(ii) the use for experimental/testing purposes, exclusively with non commercial purpose, of the object of the patent.
Also, the Regulation for the Application of the Patent Law provides that conducting tests and required studies for the purpose of obtaining the authorization to put on the market a drug, as well as the practical requirements which results from such test and studies are not considered being an infringement of the rights provided for by the Patent Law.
The Romanian legislation regarding drugs does not provide any regulations regarding pilot batches. However, according to the representatives of the National Drug Agency, the Guidelines issued by EMEA also apply in Romania starting with January 1, 2007, i.e. the date of accession of Romania to EU.
Test batches may be regarded as being part of the practical requirements for the obtaining the marketing authorization. Therefore, the production of the validation/test/pilot batches may not be considered as an infringement of the rights conferred by the patent/SPC.
Thus, according to the Note for Guidance on Process Validation issued by the EMEA, the size of the pilot batch should be of to at least 10% of the production scale batch, i.e. provided that the multiplication factor for the higher sized of the pilot batch does not exceed 10.
Also, for oral solid dosage forms this size should generally be of 10% of the production scale, or 100,000 units, whichever is higher.
Publication of the Decisions regarding the SPC
The SPC application, together with a brief mention on the decision of OSIM with regard to the granting or dismissal of the SPC application is published in the Romanian Official Bulletin of Intellectual Property (“BOPI”) – SPC Section.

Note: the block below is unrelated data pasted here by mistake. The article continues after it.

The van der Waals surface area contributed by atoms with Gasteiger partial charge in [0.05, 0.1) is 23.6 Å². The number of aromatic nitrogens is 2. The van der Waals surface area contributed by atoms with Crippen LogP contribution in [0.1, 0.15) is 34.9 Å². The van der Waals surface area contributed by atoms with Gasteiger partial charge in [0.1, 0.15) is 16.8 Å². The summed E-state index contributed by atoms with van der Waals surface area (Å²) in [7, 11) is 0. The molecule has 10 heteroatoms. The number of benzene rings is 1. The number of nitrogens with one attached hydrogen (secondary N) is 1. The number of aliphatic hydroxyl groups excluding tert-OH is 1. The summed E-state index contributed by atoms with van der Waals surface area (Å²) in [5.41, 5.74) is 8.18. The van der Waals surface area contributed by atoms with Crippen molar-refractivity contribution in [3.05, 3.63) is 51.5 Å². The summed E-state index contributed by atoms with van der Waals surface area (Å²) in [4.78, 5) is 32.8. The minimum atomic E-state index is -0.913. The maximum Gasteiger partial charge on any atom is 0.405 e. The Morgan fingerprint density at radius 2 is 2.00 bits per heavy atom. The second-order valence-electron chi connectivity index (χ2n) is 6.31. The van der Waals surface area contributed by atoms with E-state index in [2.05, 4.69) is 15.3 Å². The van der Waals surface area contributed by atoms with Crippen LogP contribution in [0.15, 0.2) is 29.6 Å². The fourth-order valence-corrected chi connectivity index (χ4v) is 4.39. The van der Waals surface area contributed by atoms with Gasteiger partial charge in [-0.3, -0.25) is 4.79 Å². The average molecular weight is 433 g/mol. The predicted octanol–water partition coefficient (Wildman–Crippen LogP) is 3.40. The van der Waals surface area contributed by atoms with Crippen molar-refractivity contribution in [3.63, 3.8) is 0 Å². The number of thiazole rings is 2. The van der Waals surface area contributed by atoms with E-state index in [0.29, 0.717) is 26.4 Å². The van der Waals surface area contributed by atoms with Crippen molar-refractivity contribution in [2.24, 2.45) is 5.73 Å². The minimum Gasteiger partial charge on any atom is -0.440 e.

Also, OSIM makes available at its offices the copy of the Marketing Authorization on which the SPC is based, for consultation by the public.
Protection of the rights conferred by an SPC
The owner of an SPC may take the following actions in order to enforce the intellectual property rights conferred by the SPC.
According to the Patent Law, the infringement of the patent rights is considered counterfeiting, which is a criminal offence, punishable with imprisonment for a period ranging from 3 months up to 2 years.
The criminal investigation may be initiated ex officio by the authorities, or following the complaint of the owner of an SPC.
For the damages caused by the counterfeiting, the owner of the patent, or in this case of the SPC, is entitled to compensation, and may request to the competent court the seizure, and, as the case may be, the destruction of the counterfeited products, substances, and of the equipment which directly served for the production of the counterfeited products.
Legal action for damages
The Patent Law provides that the infringer of patent rights is liable for damages to the patent owner. The value of the damages may be calculated depending on the basis of the market value of the infringing products, or of the products protected by the SPC.